As a landlord, after you successfully file for eviction (a “forcible detainer” action) against a tenant and judgment is granted, you may find yourself in a situation where your tenant still does not vacate the property after the eviction order is signed by the judge. In every state, there are laws preventing landlords from using self-help remedies to regain access to their property. Landlords must continue to use legal remedies in order to lawfully remove a tenant. In Kentucky, this means filing a Warrant of Possession (also known as a “Set-Out Warrant”).
Generally, after the eviction is granted and the order is signed by the judge, tenants are given seven days to either vacate the property or appeal the eviction. If, after that seven day period, the tenant has not moved or appealed, the landlord may file a Warrant of Possession under the same case. The judge will then review the Warrant, and if it is valid sign and send it on to the applicable county sheriff’s office. Once the sheriff’s office receives the Warrant, landlords may contact the sheriff to schedule a time for officers to come and reclaim the property. While specific set-out procedures vary from county to county, generally landlords are expected to provide a certain number of people to assist in removing a tenant’s personal property from the premises. Any personal property left by a tenant must be left on the curb of the property for forty-eight hours for the tenant to collect, after which the property is considered abandoned and the landlord may have it removed.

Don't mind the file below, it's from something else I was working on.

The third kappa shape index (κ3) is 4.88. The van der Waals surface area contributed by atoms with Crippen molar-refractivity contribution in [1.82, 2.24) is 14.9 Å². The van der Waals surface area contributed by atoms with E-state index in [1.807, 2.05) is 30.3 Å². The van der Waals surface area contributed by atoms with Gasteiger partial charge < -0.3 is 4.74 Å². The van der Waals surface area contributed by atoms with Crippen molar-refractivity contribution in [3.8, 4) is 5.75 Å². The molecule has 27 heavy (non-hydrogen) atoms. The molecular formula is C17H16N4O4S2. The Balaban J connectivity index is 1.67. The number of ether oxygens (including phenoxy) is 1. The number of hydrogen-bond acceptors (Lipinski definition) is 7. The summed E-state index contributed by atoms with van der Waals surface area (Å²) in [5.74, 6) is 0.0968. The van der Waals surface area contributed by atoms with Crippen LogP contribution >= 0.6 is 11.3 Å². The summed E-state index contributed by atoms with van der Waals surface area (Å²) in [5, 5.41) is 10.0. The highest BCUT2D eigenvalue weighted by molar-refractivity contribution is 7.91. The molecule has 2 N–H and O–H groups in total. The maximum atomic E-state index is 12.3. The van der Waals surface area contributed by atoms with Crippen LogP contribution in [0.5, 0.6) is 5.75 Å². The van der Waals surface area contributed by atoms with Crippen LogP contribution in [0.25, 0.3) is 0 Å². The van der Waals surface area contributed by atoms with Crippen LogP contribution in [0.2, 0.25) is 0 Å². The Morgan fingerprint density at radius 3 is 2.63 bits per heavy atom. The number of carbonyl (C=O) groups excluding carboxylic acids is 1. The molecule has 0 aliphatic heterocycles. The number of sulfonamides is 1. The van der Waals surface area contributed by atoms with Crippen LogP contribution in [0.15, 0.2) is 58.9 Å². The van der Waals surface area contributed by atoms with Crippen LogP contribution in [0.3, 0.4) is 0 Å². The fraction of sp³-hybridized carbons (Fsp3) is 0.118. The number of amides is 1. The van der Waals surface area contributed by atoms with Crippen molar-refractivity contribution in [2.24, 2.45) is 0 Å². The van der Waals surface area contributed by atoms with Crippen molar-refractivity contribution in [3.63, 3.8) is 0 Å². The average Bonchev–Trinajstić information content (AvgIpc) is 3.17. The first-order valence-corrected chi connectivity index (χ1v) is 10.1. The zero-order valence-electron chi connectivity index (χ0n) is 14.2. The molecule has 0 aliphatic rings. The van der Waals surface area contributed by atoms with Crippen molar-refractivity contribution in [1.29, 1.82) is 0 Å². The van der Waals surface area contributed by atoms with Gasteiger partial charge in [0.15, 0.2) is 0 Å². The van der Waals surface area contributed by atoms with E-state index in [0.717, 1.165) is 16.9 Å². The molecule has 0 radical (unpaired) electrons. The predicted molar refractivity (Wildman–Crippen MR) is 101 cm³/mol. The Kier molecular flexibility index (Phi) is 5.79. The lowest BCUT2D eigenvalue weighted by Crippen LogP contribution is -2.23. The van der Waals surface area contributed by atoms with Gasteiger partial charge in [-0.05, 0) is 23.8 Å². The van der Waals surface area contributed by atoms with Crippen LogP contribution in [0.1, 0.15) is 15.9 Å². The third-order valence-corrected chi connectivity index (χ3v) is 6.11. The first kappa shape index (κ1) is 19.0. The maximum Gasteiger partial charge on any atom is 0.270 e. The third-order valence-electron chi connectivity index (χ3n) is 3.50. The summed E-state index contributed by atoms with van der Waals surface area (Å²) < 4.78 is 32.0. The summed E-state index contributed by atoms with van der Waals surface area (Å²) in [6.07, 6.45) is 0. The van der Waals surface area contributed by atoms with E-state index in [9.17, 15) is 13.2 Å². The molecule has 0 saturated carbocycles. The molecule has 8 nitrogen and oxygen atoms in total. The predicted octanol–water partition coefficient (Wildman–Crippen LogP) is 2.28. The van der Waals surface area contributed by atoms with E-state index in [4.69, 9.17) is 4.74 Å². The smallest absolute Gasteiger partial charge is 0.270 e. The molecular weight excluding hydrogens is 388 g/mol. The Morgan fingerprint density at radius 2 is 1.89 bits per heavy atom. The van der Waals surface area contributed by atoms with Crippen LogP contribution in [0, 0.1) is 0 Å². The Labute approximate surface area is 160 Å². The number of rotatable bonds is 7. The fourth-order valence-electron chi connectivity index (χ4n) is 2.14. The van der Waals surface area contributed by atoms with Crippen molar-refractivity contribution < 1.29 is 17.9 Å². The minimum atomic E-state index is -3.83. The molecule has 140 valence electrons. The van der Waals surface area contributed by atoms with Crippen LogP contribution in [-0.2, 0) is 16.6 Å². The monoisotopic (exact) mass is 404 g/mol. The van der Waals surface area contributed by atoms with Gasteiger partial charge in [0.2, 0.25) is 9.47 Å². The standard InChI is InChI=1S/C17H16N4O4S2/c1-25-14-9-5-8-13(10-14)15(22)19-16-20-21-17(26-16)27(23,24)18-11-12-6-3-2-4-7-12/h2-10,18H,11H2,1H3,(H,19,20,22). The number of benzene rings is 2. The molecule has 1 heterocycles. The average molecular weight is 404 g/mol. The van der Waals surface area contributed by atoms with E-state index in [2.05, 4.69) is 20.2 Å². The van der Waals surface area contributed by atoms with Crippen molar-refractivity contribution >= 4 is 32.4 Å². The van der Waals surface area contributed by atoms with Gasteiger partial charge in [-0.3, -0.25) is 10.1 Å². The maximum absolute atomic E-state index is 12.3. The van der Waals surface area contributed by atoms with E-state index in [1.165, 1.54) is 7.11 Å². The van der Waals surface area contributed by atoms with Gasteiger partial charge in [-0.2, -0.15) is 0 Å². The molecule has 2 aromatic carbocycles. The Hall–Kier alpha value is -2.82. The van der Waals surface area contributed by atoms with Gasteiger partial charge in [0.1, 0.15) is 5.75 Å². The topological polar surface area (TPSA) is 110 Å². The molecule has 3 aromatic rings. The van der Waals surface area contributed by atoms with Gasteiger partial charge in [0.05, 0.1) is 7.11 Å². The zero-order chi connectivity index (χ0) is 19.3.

The filing fees for a Warrant of Possession vary by county. If you are a landlord and need help through the eviction process, call Wetterer and Clare for a free consultation.